[ WHAT is STRUCTURAL INTEGRATION ]
An effective human being is a whole that is greater than the sum of its parts.
–Dr. Ida P Rolf
Structural Integration works by strategically affecting the shortened fascia in your body by means of hands-on bodywork and movement. Because changes in your myofascial system cannot be done at once, the work is divided into ten sessions of approximately 90 minutes each.
Each session focuses on a different area of your body and has a goal. The first three address the superficial fascia. The next four work on the core. And the last three are about balancing and connecting the length achieved through the previous sessions.
Throughout the sessions, as the fascia in your body gets released, the practitioner will teach you how to integrate your newly aligned body into your everyday life.
There is a soft tissue in all of your body called fascia. It’s not just a seamless membrane that surrounds your body, it envelops and goes within, connecting muscle groups, individual muscles, muscle fibers and even muscle cells and organs. It connects muscle to bone, bone to bone and muscle to muscle.
Fascia is what provides us with structure and posture. It’s not an overstatement when it is said that fascia is everywhere in our body.
Have you ever wondered why it’s so difficult to hold a good posture? Imagine the fascia of someone who spends all day long, seven days a week slouched in from of a computer. Their tissue will start memorizing that posture and any attempt to change it later on might be challenging and short termed.
These ‘fascial holding patterns’ are a natural aspect of our lives and happen due to immobility (like the example given above), repetitive movements, traumas, lesions, etc. Eventual they can cause issues like pain, limited range of motion.
Structural Integration is a very effective technique to dissolve those fascial holding patterns by re-conditioning the shortened tissue.
An example of a compressional structure is a brick house. The walls are formed of brick layers, these are the compressional elements. Each brick layer carries the weight of all the layers on top, the lower layer being the one burdened with the most compressional force.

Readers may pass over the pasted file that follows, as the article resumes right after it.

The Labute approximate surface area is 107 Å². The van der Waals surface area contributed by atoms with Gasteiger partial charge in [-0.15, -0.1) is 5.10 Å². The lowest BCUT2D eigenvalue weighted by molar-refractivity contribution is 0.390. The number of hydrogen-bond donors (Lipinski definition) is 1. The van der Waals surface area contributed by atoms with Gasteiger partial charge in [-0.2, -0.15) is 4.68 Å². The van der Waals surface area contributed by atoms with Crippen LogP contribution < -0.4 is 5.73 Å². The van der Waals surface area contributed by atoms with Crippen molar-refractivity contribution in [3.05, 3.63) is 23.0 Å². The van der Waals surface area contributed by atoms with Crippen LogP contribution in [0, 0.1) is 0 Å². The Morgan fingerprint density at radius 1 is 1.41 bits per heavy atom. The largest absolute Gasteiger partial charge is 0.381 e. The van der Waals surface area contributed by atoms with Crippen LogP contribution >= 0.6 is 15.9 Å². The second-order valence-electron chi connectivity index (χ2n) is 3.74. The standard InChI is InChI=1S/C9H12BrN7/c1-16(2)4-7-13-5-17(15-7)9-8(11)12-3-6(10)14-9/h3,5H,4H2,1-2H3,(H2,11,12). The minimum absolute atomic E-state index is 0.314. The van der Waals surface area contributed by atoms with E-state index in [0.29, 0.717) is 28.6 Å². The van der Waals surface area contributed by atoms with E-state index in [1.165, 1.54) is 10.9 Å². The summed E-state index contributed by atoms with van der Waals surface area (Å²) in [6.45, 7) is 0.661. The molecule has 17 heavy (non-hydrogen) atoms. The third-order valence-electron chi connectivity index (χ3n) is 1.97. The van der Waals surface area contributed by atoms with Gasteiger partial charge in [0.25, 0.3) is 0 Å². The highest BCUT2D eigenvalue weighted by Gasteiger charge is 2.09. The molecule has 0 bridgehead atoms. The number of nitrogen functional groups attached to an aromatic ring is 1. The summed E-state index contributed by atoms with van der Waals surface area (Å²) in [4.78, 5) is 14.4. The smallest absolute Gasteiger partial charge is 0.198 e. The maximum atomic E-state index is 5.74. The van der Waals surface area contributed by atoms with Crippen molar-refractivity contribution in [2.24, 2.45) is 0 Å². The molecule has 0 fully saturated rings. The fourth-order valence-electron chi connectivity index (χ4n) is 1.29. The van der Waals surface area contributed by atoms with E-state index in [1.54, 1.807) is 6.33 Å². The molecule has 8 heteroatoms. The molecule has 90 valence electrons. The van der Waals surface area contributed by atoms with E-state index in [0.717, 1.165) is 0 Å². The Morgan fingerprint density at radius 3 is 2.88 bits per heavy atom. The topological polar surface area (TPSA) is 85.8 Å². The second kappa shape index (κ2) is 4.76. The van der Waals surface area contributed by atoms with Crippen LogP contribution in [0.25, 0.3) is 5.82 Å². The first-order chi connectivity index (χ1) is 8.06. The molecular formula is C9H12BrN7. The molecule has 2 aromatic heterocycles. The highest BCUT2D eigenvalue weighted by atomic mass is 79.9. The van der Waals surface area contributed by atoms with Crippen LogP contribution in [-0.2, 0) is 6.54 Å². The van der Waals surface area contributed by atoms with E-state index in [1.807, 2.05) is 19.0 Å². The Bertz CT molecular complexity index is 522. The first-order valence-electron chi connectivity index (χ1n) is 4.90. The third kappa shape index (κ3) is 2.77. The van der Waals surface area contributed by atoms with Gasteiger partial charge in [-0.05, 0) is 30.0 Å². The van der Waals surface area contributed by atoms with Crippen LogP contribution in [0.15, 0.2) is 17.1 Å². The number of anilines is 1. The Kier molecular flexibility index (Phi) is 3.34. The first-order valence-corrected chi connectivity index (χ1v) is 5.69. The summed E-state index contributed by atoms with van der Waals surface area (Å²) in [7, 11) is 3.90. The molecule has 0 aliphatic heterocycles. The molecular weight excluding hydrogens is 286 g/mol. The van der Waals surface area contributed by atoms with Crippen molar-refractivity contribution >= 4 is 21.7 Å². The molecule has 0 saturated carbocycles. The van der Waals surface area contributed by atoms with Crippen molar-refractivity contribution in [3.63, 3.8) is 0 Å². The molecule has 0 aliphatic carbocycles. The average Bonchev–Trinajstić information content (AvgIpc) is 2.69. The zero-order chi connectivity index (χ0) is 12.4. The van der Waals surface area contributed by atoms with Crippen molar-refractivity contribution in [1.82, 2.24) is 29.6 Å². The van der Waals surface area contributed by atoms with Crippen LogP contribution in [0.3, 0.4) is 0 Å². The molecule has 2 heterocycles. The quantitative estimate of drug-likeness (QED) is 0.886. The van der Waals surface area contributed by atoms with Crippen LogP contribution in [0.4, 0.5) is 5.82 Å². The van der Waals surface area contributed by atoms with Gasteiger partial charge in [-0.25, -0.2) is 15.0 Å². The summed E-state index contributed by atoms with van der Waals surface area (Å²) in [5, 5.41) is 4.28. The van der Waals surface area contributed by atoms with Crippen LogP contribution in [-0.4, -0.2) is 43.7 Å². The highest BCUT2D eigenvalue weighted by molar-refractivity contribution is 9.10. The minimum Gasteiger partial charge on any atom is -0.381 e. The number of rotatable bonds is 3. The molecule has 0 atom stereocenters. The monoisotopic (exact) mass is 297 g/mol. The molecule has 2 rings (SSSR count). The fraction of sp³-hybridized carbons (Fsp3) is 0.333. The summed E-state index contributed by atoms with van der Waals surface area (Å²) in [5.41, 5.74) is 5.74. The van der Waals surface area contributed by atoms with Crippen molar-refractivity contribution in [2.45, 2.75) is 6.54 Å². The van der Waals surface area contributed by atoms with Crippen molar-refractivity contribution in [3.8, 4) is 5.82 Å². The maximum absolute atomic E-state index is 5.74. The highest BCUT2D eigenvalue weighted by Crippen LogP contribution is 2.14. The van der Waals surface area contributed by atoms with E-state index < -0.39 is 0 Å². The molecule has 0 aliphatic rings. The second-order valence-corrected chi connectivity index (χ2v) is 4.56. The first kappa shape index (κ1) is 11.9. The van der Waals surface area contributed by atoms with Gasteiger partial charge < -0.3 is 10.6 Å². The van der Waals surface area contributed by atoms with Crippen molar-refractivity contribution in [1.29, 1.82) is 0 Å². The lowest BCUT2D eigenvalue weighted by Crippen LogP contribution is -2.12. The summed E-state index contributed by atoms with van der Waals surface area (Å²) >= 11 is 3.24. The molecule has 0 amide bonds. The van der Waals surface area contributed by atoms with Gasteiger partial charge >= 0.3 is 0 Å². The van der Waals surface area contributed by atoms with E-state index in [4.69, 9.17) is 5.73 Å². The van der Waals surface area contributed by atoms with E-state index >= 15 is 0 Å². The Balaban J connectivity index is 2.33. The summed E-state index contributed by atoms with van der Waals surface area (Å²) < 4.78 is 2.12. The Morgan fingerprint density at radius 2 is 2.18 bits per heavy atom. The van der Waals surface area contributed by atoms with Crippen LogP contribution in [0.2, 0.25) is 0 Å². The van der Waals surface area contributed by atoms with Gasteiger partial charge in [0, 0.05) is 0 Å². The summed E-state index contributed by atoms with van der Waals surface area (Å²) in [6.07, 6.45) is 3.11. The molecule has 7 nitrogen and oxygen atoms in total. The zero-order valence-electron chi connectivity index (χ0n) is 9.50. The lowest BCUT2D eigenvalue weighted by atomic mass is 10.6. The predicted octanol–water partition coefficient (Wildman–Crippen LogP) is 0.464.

Within a tensegrity structure you’ll find both compressional and tensional elements. Unlike the bricks, on the previous example, the compressional elements on these structures are not touching each other and the compression is being carried equally by all tensional elements surrounding them. Tents, modern day bridges, sailboats, all of them with their cables and poles are good examples of tensegrity systems.
Remember those skeletons in anatomy class? Most of us have the misconception that we are supported by our own skeletal system, similar to a brick house, one bone on top of the other. If you think about it, all bones in your body are basically floating within a web of fascia. Just like in a tensegrity structure. Think of it as your bones being the compressional elements and your fascia being the tensional elements. Our support comes from our fascia not our bones.
All your life you’ve been told to hold yourself strong, to straighten your back, to tuck your stomach in. This rigidness provided you with the illusion of strength, sort of like an armor (or a brick house). What if instead, it makes you brittle, more prone to injury? SI aims to reclaim the space that was lost due to fascial constrictions, so the body, like a tensegrity structure becomes stronger and resilient to injury by becoming adaptable.
History of Structural Integration
Before Structural Integration, there were only a few systems that had looked into the human body structure in a systematic and scientific way. Hatha yoga, osteopathy and the work of a few isolated therapists. Osteopathy was the first modern Western approach to see the integration of the body as an important component of health. It views structure through the skeleton and works by gently manipulating soft tissue and freeing capsular restrictions around joints.
Dr. Ida P. Rolf (1896-1979) was an American scientist who began her career in biochemistry. She turned her attention into helping her family and friends with their physical problems and having studied with some of the first generation osteopaths, she learned soft-tissue manipulation techniques.
Over a period of about thirty years, Dr. Rolf developed and refined her methods. She originally called her work Structural Integration, but some of her clients at Esalen jokingly remarked they were going to be ‘Rolfed’. So the word ‘Rolfing’ stuck and is today a registered service mark with the Rolf Institute.